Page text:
See more of our coverage on the misleading Center for Medical Progress videos here.
Last Tuesday, Planned Parenthood said it would stop accepting reimbursement for the cost of donating fetal tissue to medical researchers—a practice that is entirely legal. The move came after the anti-choice Center for Medical Progress released heavily edited, surreptitiously filmed videos that it claimed showed Planned Parenthood was profiting off these tissue donations.
Multiple investigations have found no wrongdoing by Planned Parenthood, but that hasn’t stopped anti-choice extremists from using the videos as fodder in their campaign for fetal “personhood.” Dr. Deborah Nucatola, Planned Parenthood Federation of America’s senior director of medical services, was particularly vilified in July, after a video showed her discussing fetal tissue donation while eating salad and drinking wine. (Portions edited out by CMP also showed her explicitly saying Planned Parenthood affiliates do not profit off fetal tissue donation.)
Planned Parenthood Federation of America President Cecile Richards initially apologized for Nucatola’s “tone and statements,” saying they did not “reflect” the “compassion” Planned Parenthood provides to patients. Then last month, under questioning from Ohio Republican Rep. Jim Jordan at a five-hour congressional hearing, Richards softened her language on Nucatola, saying, “In my opinion it was inappropriate to have a clinical discussion in a non-confidential, non-clinical setting.”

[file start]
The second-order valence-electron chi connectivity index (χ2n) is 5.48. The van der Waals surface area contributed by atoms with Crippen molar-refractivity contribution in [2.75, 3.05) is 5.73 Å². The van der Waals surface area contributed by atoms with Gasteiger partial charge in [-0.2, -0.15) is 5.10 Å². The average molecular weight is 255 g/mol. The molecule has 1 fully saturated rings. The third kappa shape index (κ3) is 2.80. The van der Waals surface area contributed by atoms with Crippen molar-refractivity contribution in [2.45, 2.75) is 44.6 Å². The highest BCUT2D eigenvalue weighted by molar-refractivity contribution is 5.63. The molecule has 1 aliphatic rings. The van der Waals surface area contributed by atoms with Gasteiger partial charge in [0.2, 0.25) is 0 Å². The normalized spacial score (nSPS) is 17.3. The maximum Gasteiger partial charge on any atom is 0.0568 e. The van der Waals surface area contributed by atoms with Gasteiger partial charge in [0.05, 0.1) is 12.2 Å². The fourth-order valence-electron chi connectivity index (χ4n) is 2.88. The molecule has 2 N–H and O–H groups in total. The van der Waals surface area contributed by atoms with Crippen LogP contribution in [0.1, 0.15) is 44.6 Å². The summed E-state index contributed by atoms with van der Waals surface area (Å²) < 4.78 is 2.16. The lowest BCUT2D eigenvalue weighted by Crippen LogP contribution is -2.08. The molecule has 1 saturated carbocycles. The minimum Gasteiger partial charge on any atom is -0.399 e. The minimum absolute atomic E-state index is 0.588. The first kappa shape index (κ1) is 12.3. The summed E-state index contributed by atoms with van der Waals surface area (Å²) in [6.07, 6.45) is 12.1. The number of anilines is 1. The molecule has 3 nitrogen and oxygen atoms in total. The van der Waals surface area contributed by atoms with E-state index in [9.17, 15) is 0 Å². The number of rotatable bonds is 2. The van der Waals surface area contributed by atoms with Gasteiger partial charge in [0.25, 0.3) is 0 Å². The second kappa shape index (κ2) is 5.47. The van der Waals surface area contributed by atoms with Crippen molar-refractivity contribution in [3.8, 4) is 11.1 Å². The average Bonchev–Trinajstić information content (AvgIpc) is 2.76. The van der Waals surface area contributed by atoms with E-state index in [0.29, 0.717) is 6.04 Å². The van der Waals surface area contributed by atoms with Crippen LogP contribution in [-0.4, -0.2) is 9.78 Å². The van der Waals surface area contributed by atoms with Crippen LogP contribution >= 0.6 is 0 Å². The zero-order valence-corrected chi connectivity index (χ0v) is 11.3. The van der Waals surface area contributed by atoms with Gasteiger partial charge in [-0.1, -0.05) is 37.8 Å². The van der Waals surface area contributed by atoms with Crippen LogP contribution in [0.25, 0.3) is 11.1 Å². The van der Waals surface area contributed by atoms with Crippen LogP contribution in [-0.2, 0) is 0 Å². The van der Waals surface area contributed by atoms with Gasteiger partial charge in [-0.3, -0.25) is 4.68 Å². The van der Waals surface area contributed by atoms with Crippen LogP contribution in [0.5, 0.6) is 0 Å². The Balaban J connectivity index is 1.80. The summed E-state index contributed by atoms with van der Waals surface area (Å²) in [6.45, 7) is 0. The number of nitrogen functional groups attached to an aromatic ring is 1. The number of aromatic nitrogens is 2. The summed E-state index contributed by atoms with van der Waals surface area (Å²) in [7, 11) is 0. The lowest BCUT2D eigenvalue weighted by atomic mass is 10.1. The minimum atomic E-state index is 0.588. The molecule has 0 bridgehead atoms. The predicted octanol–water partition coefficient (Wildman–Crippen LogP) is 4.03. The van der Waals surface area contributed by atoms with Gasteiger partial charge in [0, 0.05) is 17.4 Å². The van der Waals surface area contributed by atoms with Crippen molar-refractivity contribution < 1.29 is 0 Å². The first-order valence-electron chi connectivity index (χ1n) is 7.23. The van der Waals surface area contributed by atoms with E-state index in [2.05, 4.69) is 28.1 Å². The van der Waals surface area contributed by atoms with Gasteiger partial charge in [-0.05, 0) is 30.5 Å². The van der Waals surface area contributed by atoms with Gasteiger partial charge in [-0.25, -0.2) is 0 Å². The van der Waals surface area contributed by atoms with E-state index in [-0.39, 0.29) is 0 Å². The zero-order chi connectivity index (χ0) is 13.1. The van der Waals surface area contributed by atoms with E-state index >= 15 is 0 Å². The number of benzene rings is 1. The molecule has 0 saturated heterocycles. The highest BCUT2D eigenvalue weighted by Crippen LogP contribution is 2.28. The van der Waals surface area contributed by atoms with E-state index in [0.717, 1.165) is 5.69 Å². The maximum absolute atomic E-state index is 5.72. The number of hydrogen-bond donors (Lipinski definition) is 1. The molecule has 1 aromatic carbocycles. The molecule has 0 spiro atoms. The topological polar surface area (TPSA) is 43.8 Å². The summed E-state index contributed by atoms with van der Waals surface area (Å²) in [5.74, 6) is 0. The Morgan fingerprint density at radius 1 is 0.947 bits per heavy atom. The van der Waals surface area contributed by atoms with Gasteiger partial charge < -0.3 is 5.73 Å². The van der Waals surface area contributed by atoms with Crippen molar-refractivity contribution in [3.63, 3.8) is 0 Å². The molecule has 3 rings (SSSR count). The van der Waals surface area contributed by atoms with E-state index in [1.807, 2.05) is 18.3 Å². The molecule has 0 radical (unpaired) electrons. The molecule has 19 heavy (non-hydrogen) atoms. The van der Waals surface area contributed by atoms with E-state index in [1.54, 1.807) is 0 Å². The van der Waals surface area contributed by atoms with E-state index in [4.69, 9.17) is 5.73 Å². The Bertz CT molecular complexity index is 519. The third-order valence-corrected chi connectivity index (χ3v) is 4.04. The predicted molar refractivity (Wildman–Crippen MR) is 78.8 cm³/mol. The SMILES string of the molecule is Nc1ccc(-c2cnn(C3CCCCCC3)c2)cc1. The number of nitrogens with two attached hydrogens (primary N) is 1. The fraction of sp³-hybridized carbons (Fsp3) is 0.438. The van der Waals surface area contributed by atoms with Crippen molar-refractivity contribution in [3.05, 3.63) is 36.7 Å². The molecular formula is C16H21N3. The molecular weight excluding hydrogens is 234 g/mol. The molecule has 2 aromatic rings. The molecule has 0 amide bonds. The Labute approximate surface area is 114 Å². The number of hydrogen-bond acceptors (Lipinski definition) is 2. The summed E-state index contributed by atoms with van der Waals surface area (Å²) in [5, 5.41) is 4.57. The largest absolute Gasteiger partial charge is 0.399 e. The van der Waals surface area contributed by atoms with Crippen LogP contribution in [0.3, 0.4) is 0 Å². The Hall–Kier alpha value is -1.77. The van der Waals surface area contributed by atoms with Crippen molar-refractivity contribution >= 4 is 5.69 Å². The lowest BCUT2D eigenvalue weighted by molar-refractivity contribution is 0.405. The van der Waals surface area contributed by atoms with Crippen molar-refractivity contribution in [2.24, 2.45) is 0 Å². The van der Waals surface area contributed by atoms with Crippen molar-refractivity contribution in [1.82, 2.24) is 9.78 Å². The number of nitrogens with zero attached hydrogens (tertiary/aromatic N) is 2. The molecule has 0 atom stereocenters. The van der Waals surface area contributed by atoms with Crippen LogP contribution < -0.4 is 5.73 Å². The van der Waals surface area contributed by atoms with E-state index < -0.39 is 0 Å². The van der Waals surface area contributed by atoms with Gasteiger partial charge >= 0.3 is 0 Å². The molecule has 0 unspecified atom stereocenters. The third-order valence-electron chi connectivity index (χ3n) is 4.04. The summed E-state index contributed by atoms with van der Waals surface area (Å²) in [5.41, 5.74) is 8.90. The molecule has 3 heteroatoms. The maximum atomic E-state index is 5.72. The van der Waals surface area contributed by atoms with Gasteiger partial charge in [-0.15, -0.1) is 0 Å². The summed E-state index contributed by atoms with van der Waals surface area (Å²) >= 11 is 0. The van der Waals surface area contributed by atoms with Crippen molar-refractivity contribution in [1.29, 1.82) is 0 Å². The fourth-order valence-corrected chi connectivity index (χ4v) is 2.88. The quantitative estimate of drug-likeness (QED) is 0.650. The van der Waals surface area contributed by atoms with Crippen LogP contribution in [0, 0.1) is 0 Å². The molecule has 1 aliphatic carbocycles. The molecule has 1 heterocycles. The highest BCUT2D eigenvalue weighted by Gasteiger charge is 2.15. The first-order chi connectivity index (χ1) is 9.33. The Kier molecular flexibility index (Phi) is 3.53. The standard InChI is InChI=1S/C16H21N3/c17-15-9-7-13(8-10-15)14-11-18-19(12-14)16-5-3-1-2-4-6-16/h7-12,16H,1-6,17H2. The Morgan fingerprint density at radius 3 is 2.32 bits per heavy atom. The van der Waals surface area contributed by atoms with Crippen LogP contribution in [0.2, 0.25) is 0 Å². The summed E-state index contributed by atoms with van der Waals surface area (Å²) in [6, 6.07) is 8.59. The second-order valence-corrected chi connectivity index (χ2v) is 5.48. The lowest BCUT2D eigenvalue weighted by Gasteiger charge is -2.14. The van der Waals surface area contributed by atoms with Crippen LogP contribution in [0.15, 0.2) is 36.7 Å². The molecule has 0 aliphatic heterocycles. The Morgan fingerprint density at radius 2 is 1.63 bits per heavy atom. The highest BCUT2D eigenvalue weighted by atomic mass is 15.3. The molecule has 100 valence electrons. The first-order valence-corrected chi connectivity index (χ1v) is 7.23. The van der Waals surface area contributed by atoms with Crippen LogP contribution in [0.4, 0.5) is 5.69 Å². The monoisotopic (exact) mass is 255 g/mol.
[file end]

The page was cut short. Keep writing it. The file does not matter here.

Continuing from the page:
Appreciate our work?
Rewire is a non-profit independent media publication. Your tax-deductible contribution helps support our research, reporting, and analysis.
The anti-choice movement has waged a robust campaign to personify the fetus, from launching fetal “personhood” measures to criminalizing drug use during pregnancy. Even as the organization calls the decision to cover the costs of fetal tissue donation “a strategic move,” Planned Parenthood’s actions show how thoroughly these efforts have succeeded.
But fetuses are not people. I remember the day I decided that for sure.
In my former work as a counselor at abortion clinics, I often avoided seeing what we called the products of conception—the tissue that results from the union of egg and sperm. For me, the embryo—or fetus, in later stages of pregnancy—was irrelevant. I wanted to focus all of my attention on my patients. I wanted to make sure they were confident abortion was the right choice for them. I wanted to make sure they understood what would happen during the abortion, what they would experience at each step. I wanted to make sure they understood the risks, but also how unlikely those potential outcomes were to happen. I wanted to provide them with resources to stay safe from their abusive partners, or to access the birth control method they wanted. Abortion can mean so many different things to different people. I wanted to give my patients space to mourn, or to celebrate their choice.